Man ‘deletes his whole company’ after typing wrong bit of code – Did He?

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If ever there was a time you wish you could click ‘undo’, a situation like this would probably be it.

But while most people are often rescued by the quick ‘control+z’ command – seeing their entire document return to the screen after inadvertently deleting it all – there was seemingly no such saving grace for Marco Marsala.

The hosting provider wrote on help forum Server Fault that he had accidentally entered a code that seemed to have wiped his computers, including the websites of his customers.

The command, “rm -rf”, deletes everything it is told to and blocks the helpful warnings that usually inform the user that something is being deleted, he claimed. In this case, because he hadn’t specified what he wanted deleted, he explained it erased everything.

Marco Marsala typed "rm -rf", which deleted everything.
Marco Marsala typed “rm -rf”, which deleted everything. CREDIT: BLOOMBERG

“I run a small hosting provider with more or less 1,535 customers and I use Ansible to automate some operations to be run on all servers,” wrote Marco Marsala.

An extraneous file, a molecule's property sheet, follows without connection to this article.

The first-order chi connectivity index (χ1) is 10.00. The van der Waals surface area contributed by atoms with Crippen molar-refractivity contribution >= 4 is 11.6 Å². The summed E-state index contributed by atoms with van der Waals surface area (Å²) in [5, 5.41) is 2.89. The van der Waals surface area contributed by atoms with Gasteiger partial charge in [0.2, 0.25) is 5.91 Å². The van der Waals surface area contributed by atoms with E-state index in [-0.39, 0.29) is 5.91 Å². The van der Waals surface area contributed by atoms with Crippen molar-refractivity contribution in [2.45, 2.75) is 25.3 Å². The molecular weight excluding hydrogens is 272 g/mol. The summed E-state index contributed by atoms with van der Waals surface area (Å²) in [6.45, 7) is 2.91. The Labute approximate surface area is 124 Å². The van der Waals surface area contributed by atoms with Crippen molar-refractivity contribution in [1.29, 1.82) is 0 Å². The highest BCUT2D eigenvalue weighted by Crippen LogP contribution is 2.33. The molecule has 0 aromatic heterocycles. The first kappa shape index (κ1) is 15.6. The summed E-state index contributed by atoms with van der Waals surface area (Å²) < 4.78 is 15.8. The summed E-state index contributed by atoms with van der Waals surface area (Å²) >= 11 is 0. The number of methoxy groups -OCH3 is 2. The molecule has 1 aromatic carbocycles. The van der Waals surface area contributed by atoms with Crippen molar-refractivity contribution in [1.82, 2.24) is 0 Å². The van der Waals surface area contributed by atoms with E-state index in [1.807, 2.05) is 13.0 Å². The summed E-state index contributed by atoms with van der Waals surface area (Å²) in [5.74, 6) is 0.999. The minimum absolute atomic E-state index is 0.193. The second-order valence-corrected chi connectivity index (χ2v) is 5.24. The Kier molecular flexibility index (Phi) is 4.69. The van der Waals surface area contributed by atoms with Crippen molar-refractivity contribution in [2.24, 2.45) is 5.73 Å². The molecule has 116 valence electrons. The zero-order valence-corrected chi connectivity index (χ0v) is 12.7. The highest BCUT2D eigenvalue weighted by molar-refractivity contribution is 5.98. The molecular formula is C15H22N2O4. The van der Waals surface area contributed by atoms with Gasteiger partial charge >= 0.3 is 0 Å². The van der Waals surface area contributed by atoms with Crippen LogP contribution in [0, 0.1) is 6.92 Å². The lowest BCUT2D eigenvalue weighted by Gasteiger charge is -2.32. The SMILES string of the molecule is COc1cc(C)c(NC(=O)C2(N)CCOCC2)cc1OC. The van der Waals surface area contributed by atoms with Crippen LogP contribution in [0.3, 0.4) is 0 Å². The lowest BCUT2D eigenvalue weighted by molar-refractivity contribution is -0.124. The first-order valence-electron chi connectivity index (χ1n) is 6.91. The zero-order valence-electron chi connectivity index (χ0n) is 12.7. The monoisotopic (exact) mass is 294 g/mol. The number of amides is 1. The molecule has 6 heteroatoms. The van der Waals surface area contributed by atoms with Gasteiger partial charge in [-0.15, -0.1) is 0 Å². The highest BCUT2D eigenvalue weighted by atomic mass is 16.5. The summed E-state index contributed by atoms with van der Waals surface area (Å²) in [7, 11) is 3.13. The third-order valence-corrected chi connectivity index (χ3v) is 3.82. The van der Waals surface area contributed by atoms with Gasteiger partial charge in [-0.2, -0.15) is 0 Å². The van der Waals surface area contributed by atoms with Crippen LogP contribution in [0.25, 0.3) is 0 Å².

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Update: Was post a hoax? 

“Last night I accidentally ran, on all servers, a Bash script with a rm -rf {foo}/{bar} with those variables undefined due to a bug in the code above this line.

“All servers got deleted and the offsite backups too because the remote storage was mounted just before by the same script (that is a backup maintenance script).”

The response from the forum was far from positive.

“If you really don’t have any backups, I am sorry to say but you just nuked your entire company,” wrote Andre Borie.

Another, Michael Hampton, said: “You’re going out of business. You don’t need technical advice, you need to call your lawyer.”

One respondent pointed out – rather unhelpfully – that Mr Marsala should have kept the backup separate from everything else.

“Backups need to be offsite, offline, and incremental,” said Tim. “That you could delete them from your main server means they weren’t what I would call backups.”

Fuente: Man ‘deletes his whole company’ after typing wrong bit of code

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